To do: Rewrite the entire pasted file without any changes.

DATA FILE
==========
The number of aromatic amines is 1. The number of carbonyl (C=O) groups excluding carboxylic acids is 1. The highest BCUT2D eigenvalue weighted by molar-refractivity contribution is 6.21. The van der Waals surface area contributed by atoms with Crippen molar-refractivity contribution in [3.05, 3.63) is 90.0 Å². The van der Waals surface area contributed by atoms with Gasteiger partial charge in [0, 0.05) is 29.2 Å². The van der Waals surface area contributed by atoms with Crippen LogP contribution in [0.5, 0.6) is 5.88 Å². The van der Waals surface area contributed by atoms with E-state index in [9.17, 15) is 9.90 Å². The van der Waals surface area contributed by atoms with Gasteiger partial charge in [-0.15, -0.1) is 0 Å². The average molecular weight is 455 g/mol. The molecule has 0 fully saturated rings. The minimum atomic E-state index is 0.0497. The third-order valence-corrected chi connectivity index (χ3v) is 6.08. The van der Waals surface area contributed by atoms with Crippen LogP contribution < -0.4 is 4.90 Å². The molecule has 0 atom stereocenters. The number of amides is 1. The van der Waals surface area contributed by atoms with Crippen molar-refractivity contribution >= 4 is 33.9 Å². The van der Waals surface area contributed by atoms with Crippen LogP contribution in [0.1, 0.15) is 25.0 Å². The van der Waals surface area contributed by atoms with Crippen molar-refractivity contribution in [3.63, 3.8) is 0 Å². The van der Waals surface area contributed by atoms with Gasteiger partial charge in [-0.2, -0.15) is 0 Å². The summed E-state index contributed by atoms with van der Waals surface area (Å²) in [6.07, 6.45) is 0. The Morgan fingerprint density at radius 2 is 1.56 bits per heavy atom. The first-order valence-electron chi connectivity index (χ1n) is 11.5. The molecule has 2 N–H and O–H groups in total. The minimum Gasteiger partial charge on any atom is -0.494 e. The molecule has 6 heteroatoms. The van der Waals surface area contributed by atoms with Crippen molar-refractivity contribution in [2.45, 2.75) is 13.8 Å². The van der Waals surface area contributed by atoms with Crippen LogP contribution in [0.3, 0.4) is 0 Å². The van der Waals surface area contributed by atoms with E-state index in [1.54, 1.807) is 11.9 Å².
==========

The number of aromatic amines is 1. The number of carbonyl (C=O) groups excluding carboxylic acids is 1. The highest BCUT2D eigenvalue weighted by molar-refractivity contribution is 6.21. The van der Waals surface area contributed by atoms with Crippen molar-refractivity contribution in [3.05, 3.63) is 90.0 Å². The van der Waals surface area contributed by atoms with Gasteiger partial charge in [0, 0.05) is 29.2 Å². The van der Waals surface area contributed by atoms with Crippen LogP contribution in [0.5, 0.6) is 5.88 Å². The van der Waals surface area contributed by atoms with E-state index in [9.17, 15) is 9.90 Å². The van der Waals surface area contributed by atoms with Gasteiger partial charge in [-0.15, -0.1) is 0 Å². The average molecular weight is 455 g/mol. The molecule has 0 fully saturated rings. The minimum atomic E-state index is 0.0497. The third-order valence-corrected chi connectivity index (χ3v) is 6.08. The van der Waals surface area contributed by atoms with Crippen LogP contribution < -0.4 is 4.90 Å². The molecule has 0 atom stereocenters. The number of amides is 1. The van der Waals surface area contributed by atoms with Crippen molar-refractivity contribution >= 4 is 33.9 Å². The van der Waals surface area contributed by atoms with Crippen LogP contribution in [0.1, 0.15) is 25.0 Å². The van der Waals surface area contributed by atoms with Crippen molar-refractivity contribution in [3.63, 3.8) is 0 Å². The van der Waals surface area contributed by atoms with Gasteiger partial charge in [-0.2, -0.15) is 0 Å². The summed E-state index contributed by atoms with van der Waals surface area (Å²) in [6.07, 6.45) is 0. The Morgan fingerprint density at radius 2 is 1.56 bits per heavy atom. The first-order valence-electron chi connectivity index (χ1n) is 11.5. The molecule has 2 N–H and O–H groups in total. The minimum Gasteiger partial charge on any atom is -0.494 e. The molecule has 6 heteroatoms. The van der Waals surface area contributed by atoms with Crippen molar-refractivity contribution in [2.45, 2.75) is 13.8 Å². The van der Waals surface area contributed by atoms with Crippen LogP contribution in [0.3, 0.4) is 0 Å². The van der Waals surface area contributed by atoms with E-state index in [1.54, 1.807) is 11.9 Å².